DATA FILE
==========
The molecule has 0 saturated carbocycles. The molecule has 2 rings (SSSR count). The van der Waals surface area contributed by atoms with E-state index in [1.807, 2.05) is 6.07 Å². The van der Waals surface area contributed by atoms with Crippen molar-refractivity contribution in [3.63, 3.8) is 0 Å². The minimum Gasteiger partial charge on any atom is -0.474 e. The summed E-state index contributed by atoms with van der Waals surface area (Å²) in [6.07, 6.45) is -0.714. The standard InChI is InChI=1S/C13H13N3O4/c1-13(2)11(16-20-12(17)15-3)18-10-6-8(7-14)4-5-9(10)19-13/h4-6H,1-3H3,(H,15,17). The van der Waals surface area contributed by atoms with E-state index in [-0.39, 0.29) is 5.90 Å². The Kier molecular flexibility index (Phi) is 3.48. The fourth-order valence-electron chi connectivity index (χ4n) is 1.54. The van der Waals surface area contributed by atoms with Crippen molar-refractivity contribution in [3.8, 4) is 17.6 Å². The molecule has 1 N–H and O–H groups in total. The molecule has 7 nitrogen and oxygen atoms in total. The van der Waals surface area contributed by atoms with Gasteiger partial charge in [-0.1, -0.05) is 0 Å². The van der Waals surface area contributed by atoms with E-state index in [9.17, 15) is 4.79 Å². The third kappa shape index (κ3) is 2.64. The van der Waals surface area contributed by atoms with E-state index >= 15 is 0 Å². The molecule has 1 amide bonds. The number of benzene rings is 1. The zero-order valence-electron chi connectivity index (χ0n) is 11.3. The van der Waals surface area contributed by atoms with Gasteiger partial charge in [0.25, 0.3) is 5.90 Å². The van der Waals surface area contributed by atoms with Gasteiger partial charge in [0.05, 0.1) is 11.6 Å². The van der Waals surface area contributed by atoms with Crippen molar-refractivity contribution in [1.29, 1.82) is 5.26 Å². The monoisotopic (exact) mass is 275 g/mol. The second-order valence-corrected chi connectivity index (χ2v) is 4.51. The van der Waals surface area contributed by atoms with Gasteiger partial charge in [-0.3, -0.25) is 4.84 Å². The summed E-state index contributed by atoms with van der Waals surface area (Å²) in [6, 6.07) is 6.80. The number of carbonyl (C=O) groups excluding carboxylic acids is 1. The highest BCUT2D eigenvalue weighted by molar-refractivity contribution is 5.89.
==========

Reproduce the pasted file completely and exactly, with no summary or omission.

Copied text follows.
The molecule has 0 saturated carbocycles. The molecule has 2 rings (SSSR count). The van der Waals surface area contributed by atoms with E-state index in [1.807, 2.05) is 6.07 Å². The van der Waals surface area contributed by atoms with Crippen molar-refractivity contribution in [3.63, 3.8) is 0 Å². The minimum Gasteiger partial charge on any atom is -0.474 e. The summed E-state index contributed by atoms with van der Waals surface area (Å²) in [6.07, 6.45) is -0.714. The standard InChI is InChI=1S/C13H13N3O4/c1-13(2)11(16-20-12(17)15-3)18-10-6-8(7-14)4-5-9(10)19-13/h4-6H,1-3H3,(H,15,17). The van der Waals surface area contributed by atoms with E-state index in [-0.39, 0.29) is 5.90 Å². The Kier molecular flexibility index (Phi) is 3.48. The fourth-order valence-electron chi connectivity index (χ4n) is 1.54. The van der Waals surface area contributed by atoms with Crippen molar-refractivity contribution in [3.8, 4) is 17.6 Å². The molecule has 1 N–H and O–H groups in total. The molecule has 7 nitrogen and oxygen atoms in total. The van der Waals surface area contributed by atoms with Gasteiger partial charge in [-0.1, -0.05) is 0 Å². The van der Waals surface area contributed by atoms with E-state index in [9.17, 15) is 4.79 Å². The third kappa shape index (κ3) is 2.64. The van der Waals surface area contributed by atoms with E-state index >= 15 is 0 Å². The molecule has 1 amide bonds. The number of benzene rings is 1. The zero-order valence-electron chi connectivity index (χ0n) is 11.3. The van der Waals surface area contributed by atoms with Gasteiger partial charge in [0.25, 0.3) is 5.90 Å². The van der Waals surface area contributed by atoms with Gasteiger partial charge in [0.05, 0.1) is 11.6 Å². The van der Waals surface area contributed by atoms with Crippen molar-refractivity contribution in [1.29, 1.82) is 5.26 Å². The monoisotopic (exact) mass is 275 g/mol. The second-order valence-corrected chi connectivity index (χ2v) is 4.51. The van der Waals surface area contributed by atoms with Gasteiger partial charge in [-0.3, -0.25) is 4.84 Å². The summed E-state index contributed by atoms with van der Waals surface area (Å²) in [6, 6.07) is 6.80. The number of carbonyl (C=O) groups excluding carboxylic acids is 1. The highest BCUT2D eigenvalue weighted by molar-refractivity contribution is 5.89.